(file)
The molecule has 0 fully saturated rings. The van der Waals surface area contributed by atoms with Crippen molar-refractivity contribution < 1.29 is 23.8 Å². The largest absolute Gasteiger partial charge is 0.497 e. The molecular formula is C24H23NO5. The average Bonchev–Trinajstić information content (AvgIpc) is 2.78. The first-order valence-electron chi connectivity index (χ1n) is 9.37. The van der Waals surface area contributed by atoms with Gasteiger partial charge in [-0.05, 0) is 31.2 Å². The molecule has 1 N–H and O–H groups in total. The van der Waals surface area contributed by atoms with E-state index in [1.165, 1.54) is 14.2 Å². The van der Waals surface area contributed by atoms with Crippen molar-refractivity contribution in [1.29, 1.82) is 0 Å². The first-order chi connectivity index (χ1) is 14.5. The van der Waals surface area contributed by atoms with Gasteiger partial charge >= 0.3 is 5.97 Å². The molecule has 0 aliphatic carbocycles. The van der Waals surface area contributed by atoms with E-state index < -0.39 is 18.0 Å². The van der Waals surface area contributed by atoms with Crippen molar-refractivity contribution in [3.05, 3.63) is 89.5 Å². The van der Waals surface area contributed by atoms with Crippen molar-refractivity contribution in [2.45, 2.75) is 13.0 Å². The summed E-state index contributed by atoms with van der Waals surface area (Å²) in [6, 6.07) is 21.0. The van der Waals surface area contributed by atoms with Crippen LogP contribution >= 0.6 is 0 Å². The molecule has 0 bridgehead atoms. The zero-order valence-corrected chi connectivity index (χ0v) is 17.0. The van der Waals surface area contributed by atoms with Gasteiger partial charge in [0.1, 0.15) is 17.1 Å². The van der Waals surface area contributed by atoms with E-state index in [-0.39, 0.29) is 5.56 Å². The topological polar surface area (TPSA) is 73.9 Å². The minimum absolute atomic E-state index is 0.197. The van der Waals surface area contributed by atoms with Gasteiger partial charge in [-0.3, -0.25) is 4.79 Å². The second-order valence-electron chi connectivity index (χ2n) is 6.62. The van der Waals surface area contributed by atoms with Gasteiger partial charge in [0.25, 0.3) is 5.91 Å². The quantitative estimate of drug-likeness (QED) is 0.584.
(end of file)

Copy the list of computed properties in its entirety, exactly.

The molecule has 0 fully saturated rings. The van der Waals surface area contributed by atoms with Crippen molar-refractivity contribution < 1.29 is 23.8 Å². The largest absolute Gasteiger partial charge is 0.497 e. The molecular formula is C24H23NO5. The average Bonchev–Trinajstić information content (AvgIpc) is 2.78. The first-order valence-electron chi connectivity index (χ1n) is 9.37. The van der Waals surface area contributed by atoms with Gasteiger partial charge in [-0.05, 0) is 31.2 Å². The molecule has 1 N–H and O–H groups in total. The van der Waals surface area contributed by atoms with E-state index in [1.165, 1.54) is 14.2 Å². The van der Waals surface area contributed by atoms with Crippen molar-refractivity contribution in [1.29, 1.82) is 0 Å². The first-order chi connectivity index (χ1) is 14.5. The van der Waals surface area contributed by atoms with Gasteiger partial charge >= 0.3 is 5.97 Å². The molecule has 0 aliphatic carbocycles. The van der Waals surface area contributed by atoms with E-state index < -0.39 is 18.0 Å². The van der Waals surface area contributed by atoms with Crippen molar-refractivity contribution in [3.05, 3.63) is 89.5 Å². The van der Waals surface area contributed by atoms with Crippen molar-refractivity contribution in [2.45, 2.75) is 13.0 Å². The summed E-state index contributed by atoms with van der Waals surface area (Å²) in [6, 6.07) is 21.0. The van der Waals surface area contributed by atoms with Crippen LogP contribution >= 0.6 is 0 Å². The molecule has 0 bridgehead atoms. The zero-order valence-corrected chi connectivity index (χ0v) is 17.0. The van der Waals surface area contributed by atoms with Gasteiger partial charge in [0.1, 0.15) is 17.1 Å². The van der Waals surface area contributed by atoms with E-state index in [-0.39, 0.29) is 5.56 Å². The topological polar surface area (TPSA) is 73.9 Å². The minimum absolute atomic E-state index is 0.197. The van der Waals surface area contributed by atoms with Gasteiger partial charge in [-0.3, -0.25) is 4.79 Å². The second-order valence-electron chi connectivity index (χ2n) is 6.62. The van der Waals surface area contributed by atoms with Gasteiger partial charge in [0.25, 0.3) is 5.91 Å². The quantitative estimate of drug-likeness (QED) is 0.584.